Chain Bridge

Kovács Sándor: The Science of Diastole – székfoglaló előadás

21 June 2023 | PM 01:00

MTA Székház, Nagyterem
1051 Budapest, Széchenyi István tér 9.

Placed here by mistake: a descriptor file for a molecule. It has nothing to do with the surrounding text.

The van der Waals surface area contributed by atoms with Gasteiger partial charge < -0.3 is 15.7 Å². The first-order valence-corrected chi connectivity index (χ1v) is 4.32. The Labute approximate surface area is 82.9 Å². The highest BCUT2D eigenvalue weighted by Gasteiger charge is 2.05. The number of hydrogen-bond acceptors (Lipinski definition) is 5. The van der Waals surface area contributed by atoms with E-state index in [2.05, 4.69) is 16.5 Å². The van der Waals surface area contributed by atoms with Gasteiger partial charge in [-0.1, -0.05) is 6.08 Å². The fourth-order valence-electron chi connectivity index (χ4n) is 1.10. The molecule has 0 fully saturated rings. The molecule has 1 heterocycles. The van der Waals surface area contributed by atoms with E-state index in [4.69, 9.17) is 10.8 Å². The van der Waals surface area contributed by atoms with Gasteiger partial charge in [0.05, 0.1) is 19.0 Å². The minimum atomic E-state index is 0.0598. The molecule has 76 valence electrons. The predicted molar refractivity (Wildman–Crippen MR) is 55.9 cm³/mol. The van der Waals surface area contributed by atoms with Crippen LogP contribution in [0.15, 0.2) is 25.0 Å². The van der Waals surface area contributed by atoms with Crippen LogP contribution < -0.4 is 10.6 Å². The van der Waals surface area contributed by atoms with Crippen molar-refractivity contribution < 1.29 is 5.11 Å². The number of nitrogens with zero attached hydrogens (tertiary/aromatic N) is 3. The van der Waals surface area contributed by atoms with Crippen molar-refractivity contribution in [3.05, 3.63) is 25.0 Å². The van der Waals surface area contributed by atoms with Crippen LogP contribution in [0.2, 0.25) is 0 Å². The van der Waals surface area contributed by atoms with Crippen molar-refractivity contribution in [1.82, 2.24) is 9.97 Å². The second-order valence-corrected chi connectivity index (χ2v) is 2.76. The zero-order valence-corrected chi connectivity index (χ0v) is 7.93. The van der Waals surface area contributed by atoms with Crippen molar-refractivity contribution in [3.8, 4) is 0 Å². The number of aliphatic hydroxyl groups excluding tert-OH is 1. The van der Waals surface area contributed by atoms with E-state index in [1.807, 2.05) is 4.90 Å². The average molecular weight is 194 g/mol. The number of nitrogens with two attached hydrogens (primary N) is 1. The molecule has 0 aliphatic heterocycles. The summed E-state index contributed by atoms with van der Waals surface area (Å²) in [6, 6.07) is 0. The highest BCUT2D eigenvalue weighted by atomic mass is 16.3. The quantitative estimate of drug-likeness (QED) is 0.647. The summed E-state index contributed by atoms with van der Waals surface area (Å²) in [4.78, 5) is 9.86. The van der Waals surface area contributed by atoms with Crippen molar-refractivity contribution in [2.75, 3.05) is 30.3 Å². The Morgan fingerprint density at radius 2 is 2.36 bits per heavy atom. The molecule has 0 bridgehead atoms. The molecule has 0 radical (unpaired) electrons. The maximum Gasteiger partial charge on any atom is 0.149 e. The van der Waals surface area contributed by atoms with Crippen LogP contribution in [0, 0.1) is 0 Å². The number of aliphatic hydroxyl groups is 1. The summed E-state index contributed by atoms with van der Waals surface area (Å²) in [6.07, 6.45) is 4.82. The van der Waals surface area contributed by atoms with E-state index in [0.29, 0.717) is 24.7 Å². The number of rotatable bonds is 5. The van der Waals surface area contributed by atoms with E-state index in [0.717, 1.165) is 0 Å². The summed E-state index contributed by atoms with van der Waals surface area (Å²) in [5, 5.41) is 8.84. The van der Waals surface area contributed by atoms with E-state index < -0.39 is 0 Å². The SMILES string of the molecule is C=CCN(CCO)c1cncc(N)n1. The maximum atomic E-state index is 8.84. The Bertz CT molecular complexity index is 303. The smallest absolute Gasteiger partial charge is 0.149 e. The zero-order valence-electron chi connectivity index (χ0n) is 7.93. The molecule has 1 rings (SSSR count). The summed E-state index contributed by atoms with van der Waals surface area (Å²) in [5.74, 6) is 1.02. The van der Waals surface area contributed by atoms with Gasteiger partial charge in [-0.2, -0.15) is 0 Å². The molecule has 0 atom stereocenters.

From the time of Aristotle (4th century BC) to Da Vinci (15th-16th century) to Vesalius (16th century) to Harvey (mid-17th century) to Ugander (2017), our understanding of how the heart works as a pump within a closed circulatory system has continued to evolve. Our current understanding of organ level function awaited the development of invasive (cardiac catheterisation) and non-invasive (echocardiography, cardiac CT, cardiac MRI) technology and the measurement of bioelectric phenomena (ECG), as well as the recording of in vivo pressures, flows and volumes. Despite these advances, the current clinical quantification of diastolic function remains correlative rather than causality-/mechanism-based. The realisation that peripheral muscle oscillation requires opposing muscle groups (extensors-flexors) whereas cardiac pumping (oscillation) is achieved by a single muscle (myocardium) that has no opposing muscle group requires further explanation. To appreciate the science of diastole, it is useful to adopt a conceptual framework of the four-chambered heart as primarily a near-perfect ‘constant-volume’ pump that relies on the simultaneous reciprocation of atrial-ventricular volumes during the cardiac cycle. As the ventricles eject, the atria simultaneously fill.  Ventricular filling (diastole) requires a rapid drop in ventricular pressure, below atrial pressure, to initiate transmitral flow (Doppler E-wave). Importantly, as the mitral valve opens for a short interval afterward, left ventricular (LV) pressure continues to drop while LV volume rapidly increases (dP/dV<0), meaning that the chamber expands faster than it can fill. It therefore acts as a mechanical suction pump. This process is a cardiohemic inertial oscillation that obeys Newton’s law (equation of motion). The solution (parametrised diastolic filling (PDF) formalism) uses the E-wave contour as input and solves the ‘inverse problem of diastole’ by providing unique values for global chamber stiffness, relaxation and load. Among numerous advances, the PDF framework has solved the ‘load independent index of diastolic function’ (LIIDF) problem, revealed that E-wave asymmetry is due to stiffness-relaxation coupling, and shown that optimal filling is achieved by matching E-wave vortex ring expansion to wall motion. Overall, the science of diastole has advanced our understanding of how the heart works as it fills.


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